Electric power bills for residents across the region for energy used in December were much higher than normal as a result of the extreme winter temperatures experienced in the area, officials said Monday.
“Judging from the local weather patterns, customers will continue to see significant increases in their utility bills for energy used in January,” a City of Oak Ridge press release said.
“We frequently receive calls from customers who say they have not changed the temperature on their thermostat, but their bill has increased,” said Marlene Bannon, manager of the Oak Ridge Utility Business Office. “Although you may keep the thermostat temperature consistent, your HVAC unit has to work harder to heat the air when temperatures drop, therefore using more power.”
The “degree-days of heating” is used as a measure for how hard your unit has to work to keep your home at a set temperature. In Oak Ridge during December 2017, there were 591 degree days of heating—almost twice the number from November, the press release said.
January’s numbers are even higher, according to the Oak Ridge Electric Department.
“January had 803 degree-days of heating, a 36 percent increase from December,” Bannon said. “This means that heating units worked even harder in January than they did in December, and customers will likely see a further increase in their power bills.”
Some believe that utilities charge more for the power needed this time of year. The cost of power can vary from month to month because of the price of the fuel that the Tennessee Valley Authority uses to create the power. The last few months, however, power rates have been very stable, the press release said.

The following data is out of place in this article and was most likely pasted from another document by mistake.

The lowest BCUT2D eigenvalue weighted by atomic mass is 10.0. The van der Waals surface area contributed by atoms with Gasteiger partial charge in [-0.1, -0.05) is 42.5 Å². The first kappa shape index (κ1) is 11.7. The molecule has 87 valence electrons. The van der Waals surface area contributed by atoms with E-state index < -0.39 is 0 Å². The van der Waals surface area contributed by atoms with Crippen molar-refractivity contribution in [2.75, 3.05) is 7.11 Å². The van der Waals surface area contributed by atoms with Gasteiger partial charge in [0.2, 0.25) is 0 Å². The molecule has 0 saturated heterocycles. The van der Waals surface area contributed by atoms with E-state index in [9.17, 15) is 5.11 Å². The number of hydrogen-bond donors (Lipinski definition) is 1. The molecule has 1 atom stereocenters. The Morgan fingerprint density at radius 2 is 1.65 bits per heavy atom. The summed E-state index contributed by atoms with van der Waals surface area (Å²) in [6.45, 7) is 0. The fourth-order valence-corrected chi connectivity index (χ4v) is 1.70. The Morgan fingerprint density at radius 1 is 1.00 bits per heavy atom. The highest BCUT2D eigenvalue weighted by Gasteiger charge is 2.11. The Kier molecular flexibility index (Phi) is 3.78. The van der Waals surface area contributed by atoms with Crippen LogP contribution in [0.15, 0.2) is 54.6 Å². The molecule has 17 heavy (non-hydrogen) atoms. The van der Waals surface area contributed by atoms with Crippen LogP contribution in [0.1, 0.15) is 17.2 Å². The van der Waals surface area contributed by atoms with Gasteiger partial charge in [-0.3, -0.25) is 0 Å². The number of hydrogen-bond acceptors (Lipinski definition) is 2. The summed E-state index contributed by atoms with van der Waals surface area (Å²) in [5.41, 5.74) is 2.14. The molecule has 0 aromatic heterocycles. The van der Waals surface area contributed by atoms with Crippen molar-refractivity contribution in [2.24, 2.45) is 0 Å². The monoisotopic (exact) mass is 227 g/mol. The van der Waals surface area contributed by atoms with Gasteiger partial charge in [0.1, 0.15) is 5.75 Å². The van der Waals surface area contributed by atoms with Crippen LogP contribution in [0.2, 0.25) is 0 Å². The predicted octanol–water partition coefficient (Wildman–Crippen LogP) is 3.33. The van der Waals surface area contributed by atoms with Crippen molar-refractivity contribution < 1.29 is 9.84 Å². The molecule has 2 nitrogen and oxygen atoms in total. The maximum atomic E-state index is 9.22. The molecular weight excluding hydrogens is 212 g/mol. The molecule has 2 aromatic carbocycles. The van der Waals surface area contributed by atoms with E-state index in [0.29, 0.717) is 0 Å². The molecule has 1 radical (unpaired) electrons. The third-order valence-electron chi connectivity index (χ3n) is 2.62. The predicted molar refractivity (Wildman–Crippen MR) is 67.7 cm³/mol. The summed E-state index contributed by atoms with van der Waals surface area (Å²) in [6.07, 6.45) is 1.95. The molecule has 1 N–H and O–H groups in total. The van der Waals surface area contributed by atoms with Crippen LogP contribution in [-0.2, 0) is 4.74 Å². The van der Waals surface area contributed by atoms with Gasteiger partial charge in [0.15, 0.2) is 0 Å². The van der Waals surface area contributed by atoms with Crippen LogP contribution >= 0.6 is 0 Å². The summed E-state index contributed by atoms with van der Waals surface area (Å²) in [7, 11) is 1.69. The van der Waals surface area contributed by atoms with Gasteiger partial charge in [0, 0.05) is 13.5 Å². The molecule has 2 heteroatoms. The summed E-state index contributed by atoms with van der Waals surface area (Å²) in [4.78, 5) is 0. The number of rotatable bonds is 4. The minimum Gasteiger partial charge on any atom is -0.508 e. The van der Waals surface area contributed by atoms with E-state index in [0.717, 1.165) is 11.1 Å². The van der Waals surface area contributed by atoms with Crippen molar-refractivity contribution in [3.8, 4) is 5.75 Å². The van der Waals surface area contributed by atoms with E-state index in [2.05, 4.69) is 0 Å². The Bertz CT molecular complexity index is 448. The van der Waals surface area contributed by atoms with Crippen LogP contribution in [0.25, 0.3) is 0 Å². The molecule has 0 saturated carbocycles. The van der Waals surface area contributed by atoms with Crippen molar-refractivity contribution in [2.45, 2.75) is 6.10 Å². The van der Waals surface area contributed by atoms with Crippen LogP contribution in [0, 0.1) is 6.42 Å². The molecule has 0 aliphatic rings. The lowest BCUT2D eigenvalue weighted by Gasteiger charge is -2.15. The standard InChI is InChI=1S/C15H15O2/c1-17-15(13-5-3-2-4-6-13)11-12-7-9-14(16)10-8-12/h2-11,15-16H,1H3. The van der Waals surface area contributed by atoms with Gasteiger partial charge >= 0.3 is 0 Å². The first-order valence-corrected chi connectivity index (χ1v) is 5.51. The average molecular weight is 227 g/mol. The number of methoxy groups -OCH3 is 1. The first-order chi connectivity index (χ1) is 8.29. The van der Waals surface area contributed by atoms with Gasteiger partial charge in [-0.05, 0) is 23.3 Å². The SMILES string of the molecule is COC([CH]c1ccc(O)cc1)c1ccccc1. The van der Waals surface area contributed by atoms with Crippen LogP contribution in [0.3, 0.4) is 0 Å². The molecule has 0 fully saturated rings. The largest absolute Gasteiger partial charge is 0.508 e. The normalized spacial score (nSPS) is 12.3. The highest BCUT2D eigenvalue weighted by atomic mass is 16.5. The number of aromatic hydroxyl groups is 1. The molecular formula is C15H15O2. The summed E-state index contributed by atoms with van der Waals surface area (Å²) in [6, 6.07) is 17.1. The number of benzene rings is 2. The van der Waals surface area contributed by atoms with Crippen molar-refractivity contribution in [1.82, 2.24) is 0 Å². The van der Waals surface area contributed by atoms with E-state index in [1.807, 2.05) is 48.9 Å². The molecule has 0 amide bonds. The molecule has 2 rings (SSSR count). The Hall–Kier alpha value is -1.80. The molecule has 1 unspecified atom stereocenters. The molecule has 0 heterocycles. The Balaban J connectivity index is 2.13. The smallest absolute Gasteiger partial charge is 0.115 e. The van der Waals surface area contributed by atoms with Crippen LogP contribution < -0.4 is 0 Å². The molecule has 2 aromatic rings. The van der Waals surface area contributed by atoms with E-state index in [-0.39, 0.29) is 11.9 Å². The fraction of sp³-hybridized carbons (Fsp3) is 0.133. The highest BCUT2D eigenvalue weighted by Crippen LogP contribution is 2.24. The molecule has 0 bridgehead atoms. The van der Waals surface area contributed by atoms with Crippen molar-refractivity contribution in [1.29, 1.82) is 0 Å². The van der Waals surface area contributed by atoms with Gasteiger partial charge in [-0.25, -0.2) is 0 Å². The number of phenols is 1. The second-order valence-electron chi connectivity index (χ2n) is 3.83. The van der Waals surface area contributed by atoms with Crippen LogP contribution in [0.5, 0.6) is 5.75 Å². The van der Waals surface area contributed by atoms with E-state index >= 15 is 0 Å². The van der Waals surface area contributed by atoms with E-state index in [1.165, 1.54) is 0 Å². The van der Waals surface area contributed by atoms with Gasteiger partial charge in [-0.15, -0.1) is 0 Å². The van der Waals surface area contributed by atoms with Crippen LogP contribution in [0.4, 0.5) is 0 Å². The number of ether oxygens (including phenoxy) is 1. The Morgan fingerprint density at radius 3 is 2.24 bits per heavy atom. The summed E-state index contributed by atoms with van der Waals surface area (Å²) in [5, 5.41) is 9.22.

“Rates in November and December were identical,” Bannon said. “Electric rates in January were actually slightly lower than December on a per-unit basis, but this small decrease is expected to be overwhelmed on an average customer’s bill by higher usage.”
These higher bills will strain the budgets of many in the community, the press release said. Customers who would like to help can give to Project Safe, a program that uses monetary donations to offset utility bills for families in need. Project Safe is administered through ADFAC (Aid to Distressed Families of Appalachian Counties). Donations made through the Oak Ridge program stay in the community.
Many energy saving tips can be found at www.energyright.com. Oak Ridge municipal utility customers are also encouraged to look at the e-Score program offered by TVA through the City of Oak Ridge. E-Score offers a free self-energy audit in addition to providing incentives for specific energy related improvements to the home.
For other billing questions, customers can call the Oak Ridge Utility Business Office at (865) 425-3400.
More information will be added as it becomes available.
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